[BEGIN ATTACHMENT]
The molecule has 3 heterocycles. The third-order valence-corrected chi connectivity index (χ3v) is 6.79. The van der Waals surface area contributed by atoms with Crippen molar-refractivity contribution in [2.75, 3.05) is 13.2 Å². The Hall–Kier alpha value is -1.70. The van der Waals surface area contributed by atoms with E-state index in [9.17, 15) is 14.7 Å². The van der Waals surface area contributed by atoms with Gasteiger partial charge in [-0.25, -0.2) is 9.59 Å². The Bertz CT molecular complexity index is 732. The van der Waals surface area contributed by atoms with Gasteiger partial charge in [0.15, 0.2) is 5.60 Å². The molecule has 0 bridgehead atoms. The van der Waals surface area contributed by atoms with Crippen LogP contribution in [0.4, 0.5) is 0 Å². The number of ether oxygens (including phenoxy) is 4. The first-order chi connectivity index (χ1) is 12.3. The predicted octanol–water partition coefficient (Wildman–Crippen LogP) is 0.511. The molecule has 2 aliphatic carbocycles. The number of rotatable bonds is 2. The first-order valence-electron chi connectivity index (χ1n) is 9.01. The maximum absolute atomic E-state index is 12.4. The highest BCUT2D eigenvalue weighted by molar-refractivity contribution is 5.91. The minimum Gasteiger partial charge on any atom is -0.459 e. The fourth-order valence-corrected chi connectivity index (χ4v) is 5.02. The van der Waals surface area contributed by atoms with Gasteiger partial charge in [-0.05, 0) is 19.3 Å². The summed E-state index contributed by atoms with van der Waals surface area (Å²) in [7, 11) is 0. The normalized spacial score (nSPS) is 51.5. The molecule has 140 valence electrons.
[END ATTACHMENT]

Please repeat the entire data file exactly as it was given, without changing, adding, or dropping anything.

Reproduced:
The molecule has 3 heterocycles. The third-order valence-corrected chi connectivity index (χ3v) is 6.79. The van der Waals surface area contributed by atoms with Crippen molar-refractivity contribution in [2.75, 3.05) is 13.2 Å². The Hall–Kier alpha value is -1.70. The van der Waals surface area contributed by atoms with E-state index in [9.17, 15) is 14.7 Å². The van der Waals surface area contributed by atoms with Gasteiger partial charge in [-0.25, -0.2) is 9.59 Å². The Bertz CT molecular complexity index is 732. The van der Waals surface area contributed by atoms with Gasteiger partial charge in [0.15, 0.2) is 5.60 Å². The molecule has 0 bridgehead atoms. The van der Waals surface area contributed by atoms with Crippen LogP contribution in [0.4, 0.5) is 0 Å². The number of ether oxygens (including phenoxy) is 4. The first-order chi connectivity index (χ1) is 12.3. The predicted octanol–water partition coefficient (Wildman–Crippen LogP) is 0.511. The molecule has 2 aliphatic carbocycles. The number of rotatable bonds is 2. The first-order valence-electron chi connectivity index (χ1n) is 9.01. The maximum absolute atomic E-state index is 12.4. The highest BCUT2D eigenvalue weighted by molar-refractivity contribution is 5.91. The minimum Gasteiger partial charge on any atom is -0.459 e. The fourth-order valence-corrected chi connectivity index (χ4v) is 5.02. The van der Waals surface area contributed by atoms with Gasteiger partial charge in [-0.05, 0) is 19.3 Å². The summed E-state index contributed by atoms with van der Waals surface area (Å²) in [7, 11) is 0. The normalized spacial score (nSPS) is 51.5. The molecule has 140 valence electrons.